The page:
With the rapid multiplication of paymentA transfer of funds which discharges an obligation on the part of a payer vis-à-vis a payee. More apps, one could have thought that they were all out on a mission to exterminate cashMoney in physical form such as banknotes and coins. More, or at least gain a big chunk of its market share (see PayPal’s “There’s a New Money in Town” campaign or Visa and MasterCard’s openly anti-cash campaigns, for example). In 2016, former U.S. Treasury Secretary Larry Summers and President Emeritus of Harvard University, who now sits on the board of directors of Square, has called for abolishing the $100 bill.
That trend seems to be shifting, or rather, one of the sector’s big players, Square, appears to know how much consumers value cash by making it more accessible to its users. Indeed, the P2P mobile payments app started by launching a Cash Card last May that has now evolved to become a full-on ATM card (previously it could only be used to carry out in-store purchases). Square users are now able to retrieve cash from any ATM – free of charge – directly from their Square account.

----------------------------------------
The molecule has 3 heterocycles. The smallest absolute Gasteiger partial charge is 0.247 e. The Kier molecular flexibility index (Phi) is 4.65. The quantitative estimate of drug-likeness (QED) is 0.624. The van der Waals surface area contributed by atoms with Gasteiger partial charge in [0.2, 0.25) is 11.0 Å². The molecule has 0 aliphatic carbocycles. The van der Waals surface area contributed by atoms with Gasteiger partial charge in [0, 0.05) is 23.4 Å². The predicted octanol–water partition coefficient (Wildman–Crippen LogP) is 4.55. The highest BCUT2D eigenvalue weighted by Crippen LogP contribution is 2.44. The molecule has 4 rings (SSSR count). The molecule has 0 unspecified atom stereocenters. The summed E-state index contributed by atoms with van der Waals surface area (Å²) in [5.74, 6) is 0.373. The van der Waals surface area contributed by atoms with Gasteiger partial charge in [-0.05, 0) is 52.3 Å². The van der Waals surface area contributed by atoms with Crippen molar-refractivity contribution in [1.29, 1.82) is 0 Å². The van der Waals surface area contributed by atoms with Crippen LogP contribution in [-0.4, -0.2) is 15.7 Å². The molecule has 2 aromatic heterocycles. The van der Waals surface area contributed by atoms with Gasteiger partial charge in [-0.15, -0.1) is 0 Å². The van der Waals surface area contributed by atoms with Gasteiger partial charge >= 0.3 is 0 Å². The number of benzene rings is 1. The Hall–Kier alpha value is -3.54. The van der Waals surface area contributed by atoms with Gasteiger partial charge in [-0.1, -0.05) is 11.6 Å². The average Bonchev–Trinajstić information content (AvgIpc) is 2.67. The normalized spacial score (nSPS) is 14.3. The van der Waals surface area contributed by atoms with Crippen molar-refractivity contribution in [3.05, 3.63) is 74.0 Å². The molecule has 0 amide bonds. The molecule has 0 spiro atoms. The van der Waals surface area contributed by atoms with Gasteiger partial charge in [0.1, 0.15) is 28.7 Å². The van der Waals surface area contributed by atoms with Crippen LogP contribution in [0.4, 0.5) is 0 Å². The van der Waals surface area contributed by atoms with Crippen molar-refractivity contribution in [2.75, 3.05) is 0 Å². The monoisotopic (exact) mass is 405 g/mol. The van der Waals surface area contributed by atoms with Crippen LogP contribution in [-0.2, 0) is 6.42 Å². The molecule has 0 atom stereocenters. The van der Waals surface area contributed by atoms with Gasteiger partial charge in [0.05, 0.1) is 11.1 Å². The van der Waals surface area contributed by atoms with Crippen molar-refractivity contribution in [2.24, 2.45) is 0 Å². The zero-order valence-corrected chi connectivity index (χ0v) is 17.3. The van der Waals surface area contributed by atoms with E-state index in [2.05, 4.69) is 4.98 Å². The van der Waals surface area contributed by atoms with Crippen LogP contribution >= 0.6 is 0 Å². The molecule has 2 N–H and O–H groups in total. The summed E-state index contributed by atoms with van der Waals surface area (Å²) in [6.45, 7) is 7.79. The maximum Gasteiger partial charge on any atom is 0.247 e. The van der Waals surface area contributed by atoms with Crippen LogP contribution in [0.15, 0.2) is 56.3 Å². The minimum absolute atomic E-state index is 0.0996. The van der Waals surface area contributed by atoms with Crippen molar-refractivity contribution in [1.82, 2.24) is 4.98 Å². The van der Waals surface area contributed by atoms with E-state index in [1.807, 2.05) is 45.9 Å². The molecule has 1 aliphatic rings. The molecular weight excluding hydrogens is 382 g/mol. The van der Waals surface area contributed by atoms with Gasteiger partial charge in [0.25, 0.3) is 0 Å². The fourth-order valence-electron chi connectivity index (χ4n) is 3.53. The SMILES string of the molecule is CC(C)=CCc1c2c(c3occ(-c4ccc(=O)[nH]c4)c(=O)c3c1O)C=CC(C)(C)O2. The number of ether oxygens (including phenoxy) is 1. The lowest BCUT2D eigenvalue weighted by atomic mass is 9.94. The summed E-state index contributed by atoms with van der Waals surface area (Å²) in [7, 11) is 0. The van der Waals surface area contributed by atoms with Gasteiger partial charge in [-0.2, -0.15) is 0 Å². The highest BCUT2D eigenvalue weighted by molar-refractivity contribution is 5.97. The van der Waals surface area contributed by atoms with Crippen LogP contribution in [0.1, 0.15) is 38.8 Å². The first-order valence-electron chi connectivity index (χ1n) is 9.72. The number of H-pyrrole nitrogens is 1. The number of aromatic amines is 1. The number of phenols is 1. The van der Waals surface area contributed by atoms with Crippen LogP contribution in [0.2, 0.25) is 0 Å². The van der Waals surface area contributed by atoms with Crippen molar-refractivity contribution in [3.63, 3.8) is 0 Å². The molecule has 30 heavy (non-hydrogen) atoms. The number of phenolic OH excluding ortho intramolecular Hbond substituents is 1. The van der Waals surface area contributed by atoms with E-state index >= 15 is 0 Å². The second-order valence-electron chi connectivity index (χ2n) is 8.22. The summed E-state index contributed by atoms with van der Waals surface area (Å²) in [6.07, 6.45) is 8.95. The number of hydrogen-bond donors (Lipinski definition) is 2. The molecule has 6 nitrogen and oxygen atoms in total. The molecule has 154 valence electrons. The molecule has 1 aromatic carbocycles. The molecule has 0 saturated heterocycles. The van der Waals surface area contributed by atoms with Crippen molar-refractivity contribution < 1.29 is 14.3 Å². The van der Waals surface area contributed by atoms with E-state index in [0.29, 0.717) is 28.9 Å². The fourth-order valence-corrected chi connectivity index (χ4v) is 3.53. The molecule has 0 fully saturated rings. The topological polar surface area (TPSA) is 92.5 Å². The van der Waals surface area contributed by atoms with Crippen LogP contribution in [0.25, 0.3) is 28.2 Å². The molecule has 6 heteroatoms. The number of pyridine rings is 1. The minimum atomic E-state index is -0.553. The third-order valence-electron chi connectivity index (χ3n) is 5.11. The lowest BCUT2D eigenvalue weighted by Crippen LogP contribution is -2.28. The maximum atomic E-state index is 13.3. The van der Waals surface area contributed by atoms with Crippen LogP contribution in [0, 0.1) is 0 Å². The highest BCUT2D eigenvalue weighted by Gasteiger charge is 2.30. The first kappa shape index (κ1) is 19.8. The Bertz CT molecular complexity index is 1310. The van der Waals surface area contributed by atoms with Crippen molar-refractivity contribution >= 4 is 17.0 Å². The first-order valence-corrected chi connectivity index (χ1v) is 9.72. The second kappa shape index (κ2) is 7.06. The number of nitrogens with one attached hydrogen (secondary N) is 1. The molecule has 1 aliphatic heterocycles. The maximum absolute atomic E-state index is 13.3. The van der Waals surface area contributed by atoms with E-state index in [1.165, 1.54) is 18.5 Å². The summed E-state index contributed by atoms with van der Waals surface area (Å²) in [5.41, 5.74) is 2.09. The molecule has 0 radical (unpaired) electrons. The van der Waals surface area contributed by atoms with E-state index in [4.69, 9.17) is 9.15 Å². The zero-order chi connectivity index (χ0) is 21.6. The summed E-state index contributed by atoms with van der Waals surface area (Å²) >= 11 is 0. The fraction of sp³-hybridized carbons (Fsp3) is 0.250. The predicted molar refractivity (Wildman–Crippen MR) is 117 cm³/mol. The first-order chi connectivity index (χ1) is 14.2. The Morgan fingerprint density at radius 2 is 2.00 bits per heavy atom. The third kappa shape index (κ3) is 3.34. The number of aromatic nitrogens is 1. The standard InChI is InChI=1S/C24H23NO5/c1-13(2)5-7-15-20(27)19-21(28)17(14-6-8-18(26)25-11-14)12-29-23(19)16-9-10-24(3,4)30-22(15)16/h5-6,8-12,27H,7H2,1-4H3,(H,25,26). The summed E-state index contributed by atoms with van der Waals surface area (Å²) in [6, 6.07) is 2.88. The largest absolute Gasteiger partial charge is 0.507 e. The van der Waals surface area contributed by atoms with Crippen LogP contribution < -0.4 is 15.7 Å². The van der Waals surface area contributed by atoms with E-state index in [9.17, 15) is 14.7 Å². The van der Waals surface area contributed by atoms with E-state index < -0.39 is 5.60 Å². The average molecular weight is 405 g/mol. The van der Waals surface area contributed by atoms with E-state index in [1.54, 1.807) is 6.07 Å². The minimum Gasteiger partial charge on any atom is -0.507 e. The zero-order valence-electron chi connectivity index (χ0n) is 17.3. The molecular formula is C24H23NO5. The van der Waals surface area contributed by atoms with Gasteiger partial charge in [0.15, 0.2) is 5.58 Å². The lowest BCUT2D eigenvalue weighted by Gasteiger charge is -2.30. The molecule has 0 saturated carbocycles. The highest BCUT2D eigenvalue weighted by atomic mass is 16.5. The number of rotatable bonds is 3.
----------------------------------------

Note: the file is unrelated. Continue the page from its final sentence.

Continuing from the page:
If US consumers have been using bank branches less, ATMs still remain very popular. In fact, 61% of Americans withdraw cash at least once a month, according to a TD Bank study. Also, for people that don’t own a credit card or only have access to a transactional bank account, this means they will finally have the option to choose between cash transfers or cash withdrawals, depending on the situation.
Access to cash via the Cash Card is a key component of Square’s growth plan – and its efforts have been bringing their fruits. In fact, the payment app’s user growth rate nearly doubled this summer from June to August and this new feature has already been warmly welcomed by Square users.
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